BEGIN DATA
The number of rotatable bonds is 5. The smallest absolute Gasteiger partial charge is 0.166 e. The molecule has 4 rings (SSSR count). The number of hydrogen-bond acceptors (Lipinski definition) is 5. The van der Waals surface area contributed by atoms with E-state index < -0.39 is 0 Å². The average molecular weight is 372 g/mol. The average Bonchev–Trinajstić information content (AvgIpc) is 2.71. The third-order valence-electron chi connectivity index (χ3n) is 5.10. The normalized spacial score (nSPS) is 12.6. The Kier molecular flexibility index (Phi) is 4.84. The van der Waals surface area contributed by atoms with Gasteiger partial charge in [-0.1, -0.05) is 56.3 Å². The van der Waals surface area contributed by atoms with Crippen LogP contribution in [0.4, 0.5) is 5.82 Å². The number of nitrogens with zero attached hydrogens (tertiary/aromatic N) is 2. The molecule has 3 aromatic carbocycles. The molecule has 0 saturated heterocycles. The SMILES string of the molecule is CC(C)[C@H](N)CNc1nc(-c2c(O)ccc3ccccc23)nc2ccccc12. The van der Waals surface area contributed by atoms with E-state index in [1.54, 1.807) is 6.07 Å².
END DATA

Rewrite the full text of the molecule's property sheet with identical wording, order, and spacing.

The number of rotatable bonds is 5. The smallest absolute Gasteiger partial charge is 0.166 e. The molecule has 4 rings (SSSR count). The number of hydrogen-bond acceptors (Lipinski definition) is 5. The van der Waals surface area contributed by atoms with E-state index < -0.39 is 0 Å². The average molecular weight is 372 g/mol. The average Bonchev–Trinajstić information content (AvgIpc) is 2.71. The third-order valence-electron chi connectivity index (χ3n) is 5.10. The normalized spacial score (nSPS) is 12.6. The Kier molecular flexibility index (Phi) is 4.84. The van der Waals surface area contributed by atoms with Gasteiger partial charge in [-0.1, -0.05) is 56.3 Å². The van der Waals surface area contributed by atoms with Crippen LogP contribution in [0.4, 0.5) is 5.82 Å². The number of nitrogens with zero attached hydrogens (tertiary/aromatic N) is 2. The molecule has 3 aromatic carbocycles. The molecule has 0 saturated heterocycles. The SMILES string of the molecule is CC(C)[C@H](N)CNc1nc(-c2c(O)ccc3ccccc23)nc2ccccc12. The van der Waals surface area contributed by atoms with E-state index in [1.54, 1.807) is 6.07 Å².